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Wednesday, July 25, 2012


The sustainable management of natural resources is not just important, it is also the need of the hour. We need to value the forests, that yield maximum natural resources for the humankind, more than the land below it

    The choice between development and sustainability is one issue that gets staged at every policy debate. Development has emerged as the epicenter of all discussions and debates these days but the buck stops at 'development for whom and development for what.' Caught in this quagmire of debate is the real harbinger of wealth—our forests. And, the irony is that we still value the land below the forests more than the forest itself and our entire cost-benefit analysis gets based on the value of products from the forest and not on the life it nurtures. It is a sorry fact that our forests are now left orphan because of our benign neglect. A more dreamy fact is that forests have always been on the foregrounds of our cultural landscapes. In fact, the idea of management of forests dates back to the scripts of Upanishads and Vedas.The vedic literature spells out the connection between the wholeness of community and conservation of forests. The postulates of today's forest management paradigm like Joint Forest Management and Sustainable Forest Management finds lucid description in the vedic literature. Even the villages had demarcated forest lands as 'forests for protection' and 'forests for production.' 
    The first thought that occurs is whether policies base their focus on the overarching issues of economics and ecology. And, for how long will we keep serving the big lie of development at the expense of ecology and keep dishing out the hereditary disease of poverty to millions of Indians dependent entirely on forests. The broth for this debate had been boiling for years but still the ingredients have not been mixed well to get the serve ready. But, with millions of tribals yearning for a decent living, accentuated rate of forest land degradation, alarming rate of wildlife crime and the daddy of all problems—
climate change wearing a questioned look; it is pertinent that we all put our brains in the right place to have this broth cooked well before it loses its taste.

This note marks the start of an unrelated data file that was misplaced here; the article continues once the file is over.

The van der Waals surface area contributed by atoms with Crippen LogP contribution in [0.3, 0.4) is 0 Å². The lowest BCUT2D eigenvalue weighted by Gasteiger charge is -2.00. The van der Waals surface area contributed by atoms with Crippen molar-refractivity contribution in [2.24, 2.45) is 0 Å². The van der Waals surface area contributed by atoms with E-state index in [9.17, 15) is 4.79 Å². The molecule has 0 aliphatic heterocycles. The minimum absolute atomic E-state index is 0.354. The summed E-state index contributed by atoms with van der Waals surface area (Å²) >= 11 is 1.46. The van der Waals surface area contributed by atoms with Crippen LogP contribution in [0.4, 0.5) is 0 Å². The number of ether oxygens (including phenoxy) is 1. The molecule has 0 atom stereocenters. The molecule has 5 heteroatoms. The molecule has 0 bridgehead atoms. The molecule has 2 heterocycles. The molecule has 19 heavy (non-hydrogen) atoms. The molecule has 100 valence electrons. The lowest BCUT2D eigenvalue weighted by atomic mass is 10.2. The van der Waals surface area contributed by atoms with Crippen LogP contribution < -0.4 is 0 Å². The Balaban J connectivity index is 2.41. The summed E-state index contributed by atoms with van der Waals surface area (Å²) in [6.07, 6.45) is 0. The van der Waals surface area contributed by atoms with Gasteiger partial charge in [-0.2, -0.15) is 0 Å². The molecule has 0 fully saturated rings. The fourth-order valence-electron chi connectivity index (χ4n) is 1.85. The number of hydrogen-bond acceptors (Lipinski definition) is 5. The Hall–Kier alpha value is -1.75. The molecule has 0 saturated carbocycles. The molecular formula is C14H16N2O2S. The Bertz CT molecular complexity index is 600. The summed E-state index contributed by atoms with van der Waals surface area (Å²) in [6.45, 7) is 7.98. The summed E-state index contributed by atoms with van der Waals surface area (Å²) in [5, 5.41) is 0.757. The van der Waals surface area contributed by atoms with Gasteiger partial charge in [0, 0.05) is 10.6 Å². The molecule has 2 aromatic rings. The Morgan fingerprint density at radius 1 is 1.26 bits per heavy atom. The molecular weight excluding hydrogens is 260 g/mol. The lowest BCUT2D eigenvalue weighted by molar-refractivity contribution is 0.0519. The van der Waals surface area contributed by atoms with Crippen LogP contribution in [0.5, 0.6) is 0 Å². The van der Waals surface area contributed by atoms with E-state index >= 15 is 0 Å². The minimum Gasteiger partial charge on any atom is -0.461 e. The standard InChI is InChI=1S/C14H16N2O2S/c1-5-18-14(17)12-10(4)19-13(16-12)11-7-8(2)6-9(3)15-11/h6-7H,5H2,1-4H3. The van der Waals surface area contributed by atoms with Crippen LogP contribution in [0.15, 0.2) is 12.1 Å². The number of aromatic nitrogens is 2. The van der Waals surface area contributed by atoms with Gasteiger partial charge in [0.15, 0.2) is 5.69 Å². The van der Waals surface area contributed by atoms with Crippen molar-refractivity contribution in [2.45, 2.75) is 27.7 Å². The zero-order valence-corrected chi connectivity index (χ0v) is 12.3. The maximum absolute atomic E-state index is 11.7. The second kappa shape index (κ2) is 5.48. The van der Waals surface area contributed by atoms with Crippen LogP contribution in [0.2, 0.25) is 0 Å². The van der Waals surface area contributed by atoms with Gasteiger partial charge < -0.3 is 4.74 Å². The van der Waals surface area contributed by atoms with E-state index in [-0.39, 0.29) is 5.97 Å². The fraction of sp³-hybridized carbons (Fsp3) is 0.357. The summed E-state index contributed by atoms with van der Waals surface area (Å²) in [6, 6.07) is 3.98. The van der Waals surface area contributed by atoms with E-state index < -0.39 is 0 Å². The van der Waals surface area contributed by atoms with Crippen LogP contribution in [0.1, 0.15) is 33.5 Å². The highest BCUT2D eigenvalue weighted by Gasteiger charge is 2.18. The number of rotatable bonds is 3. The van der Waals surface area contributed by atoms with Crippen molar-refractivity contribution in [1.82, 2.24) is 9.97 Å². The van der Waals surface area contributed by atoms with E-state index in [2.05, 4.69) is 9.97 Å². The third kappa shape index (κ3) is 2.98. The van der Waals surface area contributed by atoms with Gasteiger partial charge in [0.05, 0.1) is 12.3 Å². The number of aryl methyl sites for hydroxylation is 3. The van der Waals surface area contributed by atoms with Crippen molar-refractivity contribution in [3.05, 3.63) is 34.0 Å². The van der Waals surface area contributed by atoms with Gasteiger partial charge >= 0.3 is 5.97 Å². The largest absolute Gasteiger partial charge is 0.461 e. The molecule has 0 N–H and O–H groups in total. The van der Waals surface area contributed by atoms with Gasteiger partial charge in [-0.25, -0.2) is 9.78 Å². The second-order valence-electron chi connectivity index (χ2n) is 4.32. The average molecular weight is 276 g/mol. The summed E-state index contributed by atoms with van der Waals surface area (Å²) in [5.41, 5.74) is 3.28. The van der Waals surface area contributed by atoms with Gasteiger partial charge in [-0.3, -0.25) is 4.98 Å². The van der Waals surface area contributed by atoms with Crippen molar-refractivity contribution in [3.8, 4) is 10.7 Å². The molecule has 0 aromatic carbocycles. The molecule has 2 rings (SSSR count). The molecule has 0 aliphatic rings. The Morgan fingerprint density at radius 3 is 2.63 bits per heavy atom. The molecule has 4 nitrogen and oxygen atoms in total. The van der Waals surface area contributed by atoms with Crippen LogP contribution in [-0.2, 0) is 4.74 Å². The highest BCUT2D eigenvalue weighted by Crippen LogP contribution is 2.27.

The more apparent and the larger question is about the stakes involved in this. 'Whose forests' and 'forests for whom' are not easy questions and can make any government look lame and sound dumb. In fact, these are not just questions; they define the entire paradigm.They catapult a bigger question as to how to engage the communities living in and around the forests in the conser vation and management of forests, while at the same time, investing them out of poverty.This would ensure an answer to the evilest of all the problems—
poverty and climate change. 
The Latin American countries stage an example before us—Payment for Eco-System Services (PES). In Mexico, a part of the revenue earned out of eco-tourism in the Maya forests goes back to the community for keeping the forests intact. Similarly, in Costa Rica the community living on the lowlands pays the community living on the highlands for conserving the stream. With this scheme in place it is ensured that the community conserving the natural systems gets incentivised for that. The message is clearsomething that has ecological value attached with it should earn high market value. This is one step forward in monetising ecological value. 

    A number of 'payment for ecosystem services' initiatives have shown the possibilities of valuing and paying for forest ecosystem services i.e., carbon sequestration, water-quality, biodiversity conservation and soil conservation. On the similar lines, USA Government brought a policy standard of 'Wetland Banking' in place to ensure that every wetland lost due to infrastructure activity is compensated by the same size or greater the size of the area lost. Different variables like bio-diversity lost, land productivity and edaphic conditions are considered in this.This is in line with the CAMPA protocol or the compensatory afforestation done to restore the amount of tree cover lost due to any infrastructural activity. 
    The mood has definitely changed from 'who cares about forests' to 'who doesn't care about forests.' But still, what we miss is a definite stand. After myriads of debates and countless actions been taken, we seem to be eyeing at a convincing end, but attaining a firm stand is more than romancing this ecological capital. These policy issues have to take the roots. 
    Further, the concern is now also being shifting towards conservation of the last left forests of the world,the REDD+ (Reduction of Emissions from Deforestation and Degradation) is now attracting more attention and evoking some reasonable debate. With the alarming rate of deforestation and it conversely translating into GHG (Green House Gases) emissions (forest deforestation and degradation accounts to about 20 per cent of GHG emissions), the policy focus needs to shift to deforestation, degradation of forests and Land Use Patterns (LULUCF-land use-land use change and forestry). The bigger fear is the implication of forest loss/conversion on water resources, soil pattern and micro-climate of the place which directly affects the communities dependent directly/indirectly on forests. 
    —Bhomik Shah is Manager-Pro - 
    gramme at Partners in Change and Akash 
    Mehrotra is Manager at Sambodhi 
    Research and Communications Pvt Ltd


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